). It would be reasonable to assume that dynamic regulation of FAK O-GlcNAcylation with phosphorylation may partially serve as a possible explanation for a number of diseases.

      Experimental procedures

      Antibodies and reagents

      Experiments were performed using the following antibodies: mAb against O-GlcNAc (CTD110.6, 9875S) and peroxidase-conjugated secondary antibody against rabbit (7074S) from Cell Signaling Technology; the rabbit polyclonal antibody against OGT (O0164) and mAb against α-tubulin (T6199) and VSV (V5507) from Sigma; mAb against integrin β1 (610468) and paxillin (610052) from BD Biosciences; mAb against active integrin β1 (HUTS-4; 2079Z) and peroxidase-conjugated secondary antibodies against mouse (AP124P) and goat (AB324P) from Millipore; Alexa Fluor 488–conjugated anti-mouse (A11029) from Invitrogen; TO-PRO-3 (T3605) from Molecular Probes, Inc.; and GFP-agarose (MBL, D153-8) and goat antibody against GFP (Rockland, 600-101-215). The mAb against human β1 (P5D2) was obtained from the Developmental Studies Hybridoma Bank, University of Iowa. Human FN and doxycycline hyclate (D9891) were from Sigma-Aldrich. An ABC kit was acquired from Vector Laboratories, and Ab-Capcher Mag was from ProteNova (Takamatsu, Japan).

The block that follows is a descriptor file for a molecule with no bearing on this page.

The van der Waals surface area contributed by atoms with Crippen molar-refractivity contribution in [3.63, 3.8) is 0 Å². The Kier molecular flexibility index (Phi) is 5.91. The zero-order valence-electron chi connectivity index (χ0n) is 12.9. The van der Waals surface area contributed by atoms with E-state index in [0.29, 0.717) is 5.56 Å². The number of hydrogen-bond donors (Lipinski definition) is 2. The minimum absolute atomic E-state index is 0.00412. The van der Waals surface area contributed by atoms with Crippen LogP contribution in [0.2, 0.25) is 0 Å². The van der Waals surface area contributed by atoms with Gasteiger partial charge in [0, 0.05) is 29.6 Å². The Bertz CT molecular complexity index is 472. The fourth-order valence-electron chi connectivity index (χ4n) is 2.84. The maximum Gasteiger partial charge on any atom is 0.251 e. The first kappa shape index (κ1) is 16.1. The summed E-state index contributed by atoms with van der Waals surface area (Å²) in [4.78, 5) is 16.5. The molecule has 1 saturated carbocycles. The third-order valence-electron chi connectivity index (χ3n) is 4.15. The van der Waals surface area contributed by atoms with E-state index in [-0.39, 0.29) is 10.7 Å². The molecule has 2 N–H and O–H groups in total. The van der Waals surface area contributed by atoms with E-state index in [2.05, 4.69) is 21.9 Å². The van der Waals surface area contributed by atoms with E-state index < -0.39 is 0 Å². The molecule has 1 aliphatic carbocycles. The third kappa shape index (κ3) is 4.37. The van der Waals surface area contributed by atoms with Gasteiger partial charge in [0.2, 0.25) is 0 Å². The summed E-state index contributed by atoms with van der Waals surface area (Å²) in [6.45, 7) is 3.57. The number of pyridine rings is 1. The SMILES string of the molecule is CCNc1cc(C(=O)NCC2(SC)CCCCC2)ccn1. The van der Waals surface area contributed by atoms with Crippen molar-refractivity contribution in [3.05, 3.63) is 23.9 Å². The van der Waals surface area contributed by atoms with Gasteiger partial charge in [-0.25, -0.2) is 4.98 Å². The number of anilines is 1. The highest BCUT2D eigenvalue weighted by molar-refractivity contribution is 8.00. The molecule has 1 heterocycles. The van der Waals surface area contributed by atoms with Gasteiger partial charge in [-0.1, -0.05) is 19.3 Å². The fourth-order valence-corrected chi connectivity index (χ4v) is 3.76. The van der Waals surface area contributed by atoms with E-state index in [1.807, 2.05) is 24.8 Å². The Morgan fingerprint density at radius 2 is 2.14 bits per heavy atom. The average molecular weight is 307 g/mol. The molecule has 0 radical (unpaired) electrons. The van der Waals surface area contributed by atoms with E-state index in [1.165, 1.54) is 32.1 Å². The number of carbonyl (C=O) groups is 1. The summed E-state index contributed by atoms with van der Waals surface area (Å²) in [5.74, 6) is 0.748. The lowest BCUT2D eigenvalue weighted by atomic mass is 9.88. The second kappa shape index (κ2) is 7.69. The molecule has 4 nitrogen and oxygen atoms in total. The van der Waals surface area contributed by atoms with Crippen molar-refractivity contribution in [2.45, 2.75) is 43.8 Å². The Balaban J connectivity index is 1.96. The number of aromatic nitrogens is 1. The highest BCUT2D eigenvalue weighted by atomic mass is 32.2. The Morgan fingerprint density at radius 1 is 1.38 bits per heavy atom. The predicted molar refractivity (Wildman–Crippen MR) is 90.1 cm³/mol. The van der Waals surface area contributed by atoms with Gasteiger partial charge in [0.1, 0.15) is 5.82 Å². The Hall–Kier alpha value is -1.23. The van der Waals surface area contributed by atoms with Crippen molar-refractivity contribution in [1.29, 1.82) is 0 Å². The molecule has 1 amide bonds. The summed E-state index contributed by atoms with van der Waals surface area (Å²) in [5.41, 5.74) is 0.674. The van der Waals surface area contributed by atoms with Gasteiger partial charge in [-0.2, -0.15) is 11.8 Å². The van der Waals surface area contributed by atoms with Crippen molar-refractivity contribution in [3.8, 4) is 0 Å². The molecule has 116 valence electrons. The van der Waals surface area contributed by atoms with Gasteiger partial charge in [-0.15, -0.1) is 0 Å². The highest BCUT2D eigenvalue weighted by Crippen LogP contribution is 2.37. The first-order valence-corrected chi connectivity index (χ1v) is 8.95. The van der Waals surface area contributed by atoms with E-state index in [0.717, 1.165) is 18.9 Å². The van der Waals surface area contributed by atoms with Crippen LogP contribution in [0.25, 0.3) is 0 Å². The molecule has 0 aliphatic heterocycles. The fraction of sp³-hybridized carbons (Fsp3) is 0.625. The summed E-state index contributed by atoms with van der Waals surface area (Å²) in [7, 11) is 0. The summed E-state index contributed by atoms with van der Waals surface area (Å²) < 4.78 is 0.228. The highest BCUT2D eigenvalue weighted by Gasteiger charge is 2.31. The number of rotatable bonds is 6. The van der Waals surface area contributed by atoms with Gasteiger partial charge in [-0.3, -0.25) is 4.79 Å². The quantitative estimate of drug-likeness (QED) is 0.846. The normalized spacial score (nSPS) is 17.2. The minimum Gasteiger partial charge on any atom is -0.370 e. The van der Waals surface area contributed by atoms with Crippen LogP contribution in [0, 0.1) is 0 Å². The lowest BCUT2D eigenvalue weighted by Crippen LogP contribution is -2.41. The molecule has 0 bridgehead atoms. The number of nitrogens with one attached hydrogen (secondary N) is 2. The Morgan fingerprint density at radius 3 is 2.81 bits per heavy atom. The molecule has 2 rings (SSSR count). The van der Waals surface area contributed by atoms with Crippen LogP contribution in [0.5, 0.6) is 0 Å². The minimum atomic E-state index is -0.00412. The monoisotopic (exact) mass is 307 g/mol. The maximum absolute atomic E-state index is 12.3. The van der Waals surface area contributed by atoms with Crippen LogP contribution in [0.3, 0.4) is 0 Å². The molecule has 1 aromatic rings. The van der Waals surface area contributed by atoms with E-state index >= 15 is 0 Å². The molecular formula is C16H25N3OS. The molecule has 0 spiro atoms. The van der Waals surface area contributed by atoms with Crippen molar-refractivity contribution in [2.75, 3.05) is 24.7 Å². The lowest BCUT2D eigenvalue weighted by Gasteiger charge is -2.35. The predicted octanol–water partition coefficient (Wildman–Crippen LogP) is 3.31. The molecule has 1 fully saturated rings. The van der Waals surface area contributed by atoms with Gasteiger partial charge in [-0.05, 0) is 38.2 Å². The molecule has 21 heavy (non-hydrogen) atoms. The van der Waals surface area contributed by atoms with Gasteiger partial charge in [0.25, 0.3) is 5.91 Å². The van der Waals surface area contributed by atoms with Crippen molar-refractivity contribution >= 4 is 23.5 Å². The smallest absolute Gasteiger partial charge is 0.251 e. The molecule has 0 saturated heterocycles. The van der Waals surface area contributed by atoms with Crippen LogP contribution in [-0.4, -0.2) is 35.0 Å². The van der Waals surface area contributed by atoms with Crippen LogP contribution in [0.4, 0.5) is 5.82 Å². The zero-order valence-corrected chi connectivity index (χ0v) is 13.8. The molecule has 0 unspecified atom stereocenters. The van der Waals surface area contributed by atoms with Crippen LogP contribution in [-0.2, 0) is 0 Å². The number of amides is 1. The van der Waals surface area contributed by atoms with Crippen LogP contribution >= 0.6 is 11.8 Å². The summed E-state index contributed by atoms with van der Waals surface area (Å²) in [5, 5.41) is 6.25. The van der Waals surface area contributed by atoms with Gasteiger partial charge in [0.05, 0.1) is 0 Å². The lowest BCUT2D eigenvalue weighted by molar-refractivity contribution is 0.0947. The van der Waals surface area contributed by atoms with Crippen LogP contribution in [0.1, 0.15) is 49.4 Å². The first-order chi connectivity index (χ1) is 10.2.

Cell culture and expression plasmids

      HeLa and 293T cell lines (RIKEN, Japan) were maintained at 37 °C in DMEM high-glucose (Invitrogen) supplemented with 10% fetal bovine serum under a humidified atmosphere that contained 5% CO2. To express GFP-tagged talin (
      • Franco S.J.
      • Rodgers M.A.
      • Perrin B.J.
      • Han J.
      • Bennin D.A.
      • Critchley D.R.
      • Huttenlocher A.
      Calpain-mediated proteolysis of talin regulates adhesion dynamics.
      ) and 2× VSV-tagged FAK, expression vector pEGFP-N1-talin-GFP (Addgene 26724) and pRKVSV-FAK were kindly provided by Dr. Anna Huttenlocher (
      • Franco S.J.
      • Rodgers M.A.
      • Perrin B.J.
      • Han J.
      • Bennin D.A.
      • Critchley D.R.
      • Huttenlocher A.
      Calpain-mediated proteolysis of talin regulates adhesion dynamics.
      ) and Dr. Kenneth Yamada (
      • Segarra M.
      • Vilardell C.
      • Matsumoto K.
      • Esparza J.
      • Lozano E.
      • Serra-Pages C.
      • Urbano-Márquez A.
      • Yamada K.M.
      • Cid M.C.
      Dual function of focal adhesion kinase in regulating integrin-induced MMP-2 and MMP-9 release by human T lymphoid cells.
      ), respectively. The pcDNA3.1/myc-his expression vector containing human OGT was kindly provided by Dr. Yuanyuan Ruan (School of Basic Medical Sciences, Fudan University, Shanghai, China). Transfection was performed using PEI MAX (molecular mass, 40 kDa; Polysciences Inc.) and following the dictates of the United States patent application (number US20110020927A1) with minor modifications. Briefly, 24 h prior to transfections, cells were seeded on a 10-cm dish, and expression vectors with PEI MAX (1 mg/ml in 0.2 m hydrochloric acid) were preincubated for 15 min at a 1:3 ratio in 2,000 μl of a solution that contained 20 mm CH3COONa buffer, pH 4.0, and 150 mm NaCl. Cells and DNA complexes were further incubated for 24 h with 10 ml of normal culture medium to promote expression.